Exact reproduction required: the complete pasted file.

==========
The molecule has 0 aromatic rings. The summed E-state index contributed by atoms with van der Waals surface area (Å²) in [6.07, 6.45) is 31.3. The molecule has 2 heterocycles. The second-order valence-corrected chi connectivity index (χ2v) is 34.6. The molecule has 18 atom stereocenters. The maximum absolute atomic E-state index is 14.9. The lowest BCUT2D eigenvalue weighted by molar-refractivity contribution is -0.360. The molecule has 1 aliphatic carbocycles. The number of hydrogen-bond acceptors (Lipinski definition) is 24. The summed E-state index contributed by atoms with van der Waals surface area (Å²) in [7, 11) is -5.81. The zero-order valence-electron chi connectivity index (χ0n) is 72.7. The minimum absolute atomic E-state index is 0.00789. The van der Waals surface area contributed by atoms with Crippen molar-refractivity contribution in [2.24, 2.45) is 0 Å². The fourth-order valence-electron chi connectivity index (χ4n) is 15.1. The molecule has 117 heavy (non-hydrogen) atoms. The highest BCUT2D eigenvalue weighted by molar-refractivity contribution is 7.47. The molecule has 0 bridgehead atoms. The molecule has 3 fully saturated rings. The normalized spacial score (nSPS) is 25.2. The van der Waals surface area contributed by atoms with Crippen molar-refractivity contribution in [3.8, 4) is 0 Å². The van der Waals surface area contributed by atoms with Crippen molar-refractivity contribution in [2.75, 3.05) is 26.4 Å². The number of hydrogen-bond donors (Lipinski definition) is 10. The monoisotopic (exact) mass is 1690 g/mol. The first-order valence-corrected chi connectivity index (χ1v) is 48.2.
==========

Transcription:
The molecule has 0 aromatic rings. The summed E-state index contributed by atoms with van der Waals surface area (Å²) in [6.07, 6.45) is 31.3. The molecule has 2 heterocycles. The second-order valence-corrected chi connectivity index (χ2v) is 34.6. The molecule has 18 atom stereocenters. The maximum absolute atomic E-state index is 14.9. The lowest BCUT2D eigenvalue weighted by molar-refractivity contribution is -0.360. The molecule has 1 aliphatic carbocycles. The number of hydrogen-bond acceptors (Lipinski definition) is 24. The summed E-state index contributed by atoms with van der Waals surface area (Å²) in [7, 11) is -5.81. The zero-order valence-electron chi connectivity index (χ0n) is 72.7. The minimum absolute atomic E-state index is 0.00789. The van der Waals surface area contributed by atoms with Crippen molar-refractivity contribution in [2.24, 2.45) is 0 Å². The fourth-order valence-electron chi connectivity index (χ4n) is 15.1. The molecule has 117 heavy (non-hydrogen) atoms. The highest BCUT2D eigenvalue weighted by molar-refractivity contribution is 7.47. The molecule has 0 bridgehead atoms. The molecule has 3 fully saturated rings. The normalized spacial score (nSPS) is 25.2. The van der Waals surface area contributed by atoms with Crippen molar-refractivity contribution in [3.8, 4) is 0 Å². The van der Waals surface area contributed by atoms with Crippen molar-refractivity contribution in [2.75, 3.05) is 26.4 Å². The number of hydrogen-bond donors (Lipinski definition) is 10. The monoisotopic (exact) mass is 1690 g/mol. The first-order valence-corrected chi connectivity index (χ1v) is 48.2.